A ‘Normal’ Job Is A Reality for Actors Like Ex-EastEnders Cast Member Katie Jarvis

Katie Jarvis found herself front-page news when she was shamed for working as a security guard in a B&M bargains store. She talks to Grazia

Katie Jarvis

by As told to Ali Pantony |

It was late on Saturday night, at about 11pm, when I got a message from my friend telling me to check Facebook. The Daily Star had published a story online about my job as a security guard at B&M, which I’d been tagged in. I was upset, but I tried to ignore it, hoping it would blow over.

But then I woke up on Sunday morning to find that the story had become front page news: ‘EastEnder star works in B&M shop’. I couldn’t believe it. I sat in my sister’s bedroom, reading the paper, and I just burst into tears. I kept saying, ‘they’re all talking about me just because I’ve got a job, like it’s a bad thing.’ I was hurt, embarrassed and made to feel ashamed for having a ‘normal’ job.

The thing is, I enjoy working as a security guard. Yes, it’s tough – you get all sorts coming through the door. But I have to be busy, I can’t sit at home doing nothing, and I like learning new things. When I was working on Fish Tank [a 2009 film in which Katie starred alongside Michael Fassbender], I was 17 and studying a hair and beauty course in college, as well as working in my uncle’s doughnut truck during festival season. Since then, I’ve become a nail technician, worked in admin and retail, been a waitress and even done a railway engineering course.

It’s the nature of being an actor; gigs come and go, and after my contract with EastEnders [playing Hayley Slater] ended in February, I found a new job as soon as I could. Doing work like this is also what keeps me grounded. Growing up, my mum struggled a lot with four kids, so this is what reminds me of where I’ve come from, and that sometimes it’s hard but you’ve got to work for your money.

Really, though, it’s not about me. I’ve got two young kids – Lillie-Mae, 10, and Alfie, eight – and because their dad isn’t in the picture, it’s just me. As long as I’m providing for them, nothing else matters. Everything I do is for them. It’s one thing for them to see Mum chasing her dream, but it’s also good for them to see me putting in the hard graft elsewhere.

This reminds me of where I’ve come from. Sometimes it’s hard, but you’ve got to work for your money.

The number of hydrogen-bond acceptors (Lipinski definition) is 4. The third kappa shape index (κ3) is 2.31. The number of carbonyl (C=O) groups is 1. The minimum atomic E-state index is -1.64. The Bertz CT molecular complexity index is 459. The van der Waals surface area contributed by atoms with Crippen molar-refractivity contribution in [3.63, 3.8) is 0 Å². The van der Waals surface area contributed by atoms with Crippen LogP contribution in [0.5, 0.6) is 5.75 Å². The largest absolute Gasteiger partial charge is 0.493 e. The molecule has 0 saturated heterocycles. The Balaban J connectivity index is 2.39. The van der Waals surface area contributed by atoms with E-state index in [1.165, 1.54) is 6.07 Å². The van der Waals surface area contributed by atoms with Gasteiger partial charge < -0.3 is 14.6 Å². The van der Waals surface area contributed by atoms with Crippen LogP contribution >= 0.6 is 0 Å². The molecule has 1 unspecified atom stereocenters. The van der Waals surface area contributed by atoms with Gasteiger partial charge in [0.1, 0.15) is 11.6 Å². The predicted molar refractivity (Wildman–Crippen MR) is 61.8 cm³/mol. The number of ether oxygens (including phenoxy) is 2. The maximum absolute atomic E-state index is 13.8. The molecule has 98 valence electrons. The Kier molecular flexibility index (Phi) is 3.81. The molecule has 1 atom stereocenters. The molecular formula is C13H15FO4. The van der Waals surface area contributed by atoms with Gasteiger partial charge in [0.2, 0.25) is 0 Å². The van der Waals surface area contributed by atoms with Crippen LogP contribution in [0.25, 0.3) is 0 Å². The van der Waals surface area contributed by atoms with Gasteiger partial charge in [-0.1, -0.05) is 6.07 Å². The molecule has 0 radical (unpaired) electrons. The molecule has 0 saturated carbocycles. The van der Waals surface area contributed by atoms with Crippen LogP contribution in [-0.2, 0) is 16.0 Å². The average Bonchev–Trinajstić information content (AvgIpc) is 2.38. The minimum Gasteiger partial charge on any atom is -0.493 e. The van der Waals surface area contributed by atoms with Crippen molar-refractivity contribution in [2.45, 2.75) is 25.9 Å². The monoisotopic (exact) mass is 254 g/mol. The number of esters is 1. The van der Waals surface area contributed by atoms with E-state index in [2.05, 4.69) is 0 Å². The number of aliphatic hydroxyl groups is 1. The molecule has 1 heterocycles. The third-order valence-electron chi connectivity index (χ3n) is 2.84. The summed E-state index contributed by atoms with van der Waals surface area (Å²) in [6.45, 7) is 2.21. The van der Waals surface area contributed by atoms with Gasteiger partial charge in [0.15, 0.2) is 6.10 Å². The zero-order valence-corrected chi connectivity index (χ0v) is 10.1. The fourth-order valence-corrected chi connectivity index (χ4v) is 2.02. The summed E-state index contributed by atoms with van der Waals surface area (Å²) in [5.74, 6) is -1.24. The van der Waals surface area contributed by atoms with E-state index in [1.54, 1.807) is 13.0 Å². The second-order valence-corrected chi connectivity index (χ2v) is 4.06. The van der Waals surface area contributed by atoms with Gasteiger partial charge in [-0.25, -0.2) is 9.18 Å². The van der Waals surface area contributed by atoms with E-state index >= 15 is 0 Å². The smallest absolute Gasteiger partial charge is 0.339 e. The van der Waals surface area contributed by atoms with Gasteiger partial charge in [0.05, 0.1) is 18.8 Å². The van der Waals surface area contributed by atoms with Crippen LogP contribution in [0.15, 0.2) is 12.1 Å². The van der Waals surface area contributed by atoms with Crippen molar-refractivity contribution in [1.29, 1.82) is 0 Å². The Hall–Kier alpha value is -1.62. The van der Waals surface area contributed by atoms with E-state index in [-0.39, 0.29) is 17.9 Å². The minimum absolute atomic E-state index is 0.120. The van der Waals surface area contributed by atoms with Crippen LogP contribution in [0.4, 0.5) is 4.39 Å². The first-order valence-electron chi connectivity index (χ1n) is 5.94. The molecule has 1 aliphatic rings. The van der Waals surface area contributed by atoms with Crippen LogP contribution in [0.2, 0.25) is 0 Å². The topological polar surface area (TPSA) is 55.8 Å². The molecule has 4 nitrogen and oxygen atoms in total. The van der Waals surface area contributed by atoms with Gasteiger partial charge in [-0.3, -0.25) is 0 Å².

But on Sunday, it was difficult to see it like that. Honestly, I crumbled a bit, and it wasn’t fair for my kids – especially Lillie, who doesn’t just notice my pain but really feels it – to see me so upset. It’s why I’ve done my best to keep my private life out of the spotlight for the past decade, and why I came off social media – the not-so- nice comments would really get to me.

It was only when the messages of support started to pour in that I realised I shouldn’t be ashamed. Everyone – from former colleagues on EastEnders like Tamzin Outhwaite and Ricky Champ to actors like Kathy Burke and Nathalie Emmanuel – was defending me, saying they’ve had to work in ‘normal’ jobs as actors, too. Their support gave me the strength to speak out and stand up for hard-working people – especially single mums, because I can’t help but think if I were a bloke, I wouldn’t have been front page news.

I’m glad my kids get to see me fighting back and standing up for what’s right. It’s been a tough year for us – we lost my stepmum, grandad and godfather in the space of six months, and while I loved playing Hayley, it was a massive adjustment for me. I was thrown into millions of people’s front rooms overnight and was suddenly recognised by everyone. And my character’s storyline included self-harm, suicide attempts, alcoholism, pregnancy, fractured family relationships – mentally, it was a lot to take in while still trying to maintain some normality at home.

While I miss all my EastEnders co-stars – especially Jessie [Wallace, who played her cousin, Kat Slater], who has been texting me to check I’m OK – I needed to get some breathing space and focus on Alfie and Lillie. So, when my contract ended, I moved, got the job at B&M and gave my family a fresh start.

Of course, I’ll be pursuing my acting career for the rest of my life – as far as I’m aware, the door’s been left open with EastEnders, and it would be amazing to go back one day – but for now, I’m not just happy to work at B&M, I’m proud. Whether I make it big as an actor or not, I should never have been made to feel the way I did last week. Whether we’re stacking shelves, picking up rubbish or cleaning the toilets, who cares? We’re all just normal people trying to earn an honest living and provide for our families. No one should ever be made to feel ashamed for that.

READ MORE:

Women Are Still Being Shamed For Earning Money

'The Shame Of Addiction Is Worse For Women’

Just so you know, whilst we may receive a commission or other compensation from the links on this website, we never allow this to influence product selections - read why you should trust us